The scenic beauty of Kerry Co. Ireland presented its lovely welcome just on the other side of Tralee, where the wetlands stretched out into the bay and the Slieve Mish Mountains rose majestically, guiding my way out the peninsula to Dingle.
Dingle is a remote part of Ireland and despite the hoards of tourists that summer here, has retained much of it’s old world charm. A small village in size, the streets are lined to no end with colourful shop fronts (all occupied which is rare in most small towns)
and mostly pubs, art retailers and restaurants, many of which were still closed for the season on my visit. (A few of my favourites will be shared over the next couple days).
Accommodations are plentiful with the full range of comfort and convenience from boutique hotels, charming B&Bs, homey Farm Stays, and very affordable Hostel stays. I had the pleasure of resting my weary bones at the Hideout Hostile. Located down a quiet, yet commercial side street, this hostel exceeded any preconceptions I had! Michael (pronounced Meehal in Irish) is the proprietor. A local young man who has mastered the art of hospitality and provides a very clean and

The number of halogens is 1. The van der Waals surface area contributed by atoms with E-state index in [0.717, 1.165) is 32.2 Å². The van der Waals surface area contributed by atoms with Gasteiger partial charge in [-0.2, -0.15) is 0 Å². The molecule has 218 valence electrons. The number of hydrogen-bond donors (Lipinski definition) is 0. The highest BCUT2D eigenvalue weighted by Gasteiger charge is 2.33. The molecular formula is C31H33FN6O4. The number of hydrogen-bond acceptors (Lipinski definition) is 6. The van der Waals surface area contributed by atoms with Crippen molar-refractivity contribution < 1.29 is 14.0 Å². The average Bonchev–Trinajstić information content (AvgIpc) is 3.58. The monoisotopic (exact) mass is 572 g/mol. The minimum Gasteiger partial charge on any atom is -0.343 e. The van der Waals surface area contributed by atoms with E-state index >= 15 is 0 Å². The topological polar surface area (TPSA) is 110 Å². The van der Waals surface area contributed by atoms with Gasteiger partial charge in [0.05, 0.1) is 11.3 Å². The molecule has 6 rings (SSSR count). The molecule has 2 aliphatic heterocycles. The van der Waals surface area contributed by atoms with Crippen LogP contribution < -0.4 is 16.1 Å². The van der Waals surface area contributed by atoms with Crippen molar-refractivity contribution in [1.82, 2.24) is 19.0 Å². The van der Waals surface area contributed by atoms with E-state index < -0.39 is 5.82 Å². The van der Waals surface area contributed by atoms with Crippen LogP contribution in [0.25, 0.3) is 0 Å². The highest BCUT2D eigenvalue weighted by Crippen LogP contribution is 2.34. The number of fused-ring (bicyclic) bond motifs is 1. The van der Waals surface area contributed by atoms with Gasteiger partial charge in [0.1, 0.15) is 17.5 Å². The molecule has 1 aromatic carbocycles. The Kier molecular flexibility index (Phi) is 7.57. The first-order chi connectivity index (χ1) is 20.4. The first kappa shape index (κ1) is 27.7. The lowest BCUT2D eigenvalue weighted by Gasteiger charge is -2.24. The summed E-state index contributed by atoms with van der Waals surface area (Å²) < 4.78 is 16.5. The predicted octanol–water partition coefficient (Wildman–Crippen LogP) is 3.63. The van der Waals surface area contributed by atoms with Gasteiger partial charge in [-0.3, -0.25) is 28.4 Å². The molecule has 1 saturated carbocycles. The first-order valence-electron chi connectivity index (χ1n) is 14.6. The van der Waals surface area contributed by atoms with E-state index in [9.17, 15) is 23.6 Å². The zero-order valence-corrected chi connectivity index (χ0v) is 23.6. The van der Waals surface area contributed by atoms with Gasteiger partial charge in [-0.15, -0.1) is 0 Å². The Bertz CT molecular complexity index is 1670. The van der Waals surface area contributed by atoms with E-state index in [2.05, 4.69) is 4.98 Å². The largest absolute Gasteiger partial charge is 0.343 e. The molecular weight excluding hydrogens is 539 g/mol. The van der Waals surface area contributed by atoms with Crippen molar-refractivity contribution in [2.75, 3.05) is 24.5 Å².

comfortable space that is safe from crazy weekend bashers and was full of friendly travellers of all ages and nationalities. And only €20 with continental breakfast!!!
Most every local still speaks fluent Irish on the Dingle Peninsula, intertangling english with
irish throughout the conversation and the Kerry accent being fast and furious, with r’s steam rolling any remaining consonants. Accustomed to strangers, the locals were more than hospitable and willing to sit long spells chatting with this traveler about curious sites I had noticed, sites I need to come back and see and just life in general. I am in awe of the number of wonderful people I met in the day and a half I was there. From the fisherman who shared their stories over pints and cards to the old farmer in the corner reminiscing about his trip as a young man to America, to one of Irelands leading culinary movers and shakers meeting me last minute to talk about the Dingle Food Festival (another blog to come…)….. Hospitable is an understatement!
The Dingle peninsula, on the western coast of Ireland, has beckoned man for over